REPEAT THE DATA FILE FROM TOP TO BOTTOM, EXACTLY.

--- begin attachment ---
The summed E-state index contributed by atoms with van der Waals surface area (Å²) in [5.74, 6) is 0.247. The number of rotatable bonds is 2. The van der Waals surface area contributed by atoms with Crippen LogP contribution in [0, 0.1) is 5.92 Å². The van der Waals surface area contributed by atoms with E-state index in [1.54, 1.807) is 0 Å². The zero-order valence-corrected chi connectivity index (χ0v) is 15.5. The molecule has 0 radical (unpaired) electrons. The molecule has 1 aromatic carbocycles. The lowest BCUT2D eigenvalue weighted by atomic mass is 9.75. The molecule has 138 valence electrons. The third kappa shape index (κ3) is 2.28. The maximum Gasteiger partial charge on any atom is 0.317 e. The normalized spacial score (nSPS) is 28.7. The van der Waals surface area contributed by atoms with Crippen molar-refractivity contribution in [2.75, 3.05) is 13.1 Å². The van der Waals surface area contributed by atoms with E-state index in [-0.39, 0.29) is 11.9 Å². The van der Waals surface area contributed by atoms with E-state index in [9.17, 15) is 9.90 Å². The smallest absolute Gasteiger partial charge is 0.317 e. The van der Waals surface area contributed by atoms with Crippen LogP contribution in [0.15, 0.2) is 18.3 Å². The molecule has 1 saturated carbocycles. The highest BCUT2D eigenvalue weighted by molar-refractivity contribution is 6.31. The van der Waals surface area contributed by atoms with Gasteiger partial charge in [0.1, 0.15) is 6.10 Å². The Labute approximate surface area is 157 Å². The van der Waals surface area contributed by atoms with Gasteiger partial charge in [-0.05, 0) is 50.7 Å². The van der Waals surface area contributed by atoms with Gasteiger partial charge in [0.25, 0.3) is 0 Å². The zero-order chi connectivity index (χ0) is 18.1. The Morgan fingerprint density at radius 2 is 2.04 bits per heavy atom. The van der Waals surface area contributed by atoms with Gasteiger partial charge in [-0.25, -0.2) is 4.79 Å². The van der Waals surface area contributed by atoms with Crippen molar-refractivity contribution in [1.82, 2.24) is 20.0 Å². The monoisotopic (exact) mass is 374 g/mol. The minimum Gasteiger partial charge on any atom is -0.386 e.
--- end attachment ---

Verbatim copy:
The summed E-state index contributed by atoms with van der Waals surface area (Å²) in [5.74, 6) is 0.247. The number of rotatable bonds is 2. The van der Waals surface area contributed by atoms with Crippen LogP contribution in [0, 0.1) is 5.92 Å². The van der Waals surface area contributed by atoms with E-state index in [1.54, 1.807) is 0 Å². The zero-order valence-corrected chi connectivity index (χ0v) is 15.5. The molecule has 0 radical (unpaired) electrons. The molecule has 1 aromatic carbocycles. The lowest BCUT2D eigenvalue weighted by atomic mass is 9.75. The molecule has 138 valence electrons. The third kappa shape index (κ3) is 2.28. The maximum Gasteiger partial charge on any atom is 0.317 e. The normalized spacial score (nSPS) is 28.7. The van der Waals surface area contributed by atoms with Crippen molar-refractivity contribution in [2.75, 3.05) is 13.1 Å². The van der Waals surface area contributed by atoms with E-state index in [-0.39, 0.29) is 11.9 Å². The van der Waals surface area contributed by atoms with E-state index in [9.17, 15) is 9.90 Å². The smallest absolute Gasteiger partial charge is 0.317 e. The van der Waals surface area contributed by atoms with Crippen LogP contribution in [0.15, 0.2) is 18.3 Å². The molecule has 1 saturated carbocycles. The highest BCUT2D eigenvalue weighted by molar-refractivity contribution is 6.31. The van der Waals surface area contributed by atoms with Gasteiger partial charge in [0.1, 0.15) is 6.10 Å². The Labute approximate surface area is 157 Å². The van der Waals surface area contributed by atoms with Gasteiger partial charge in [-0.05, 0) is 50.7 Å². The van der Waals surface area contributed by atoms with Gasteiger partial charge in [0.25, 0.3) is 0 Å². The zero-order chi connectivity index (χ0) is 18.1. The Morgan fingerprint density at radius 2 is 2.04 bits per heavy atom. The van der Waals surface area contributed by atoms with Gasteiger partial charge in [-0.25, -0.2) is 4.79 Å². The van der Waals surface area contributed by atoms with Crippen molar-refractivity contribution in [1.82, 2.24) is 20.0 Å². The monoisotopic (exact) mass is 374 g/mol. The minimum Gasteiger partial charge on any atom is -0.386 e.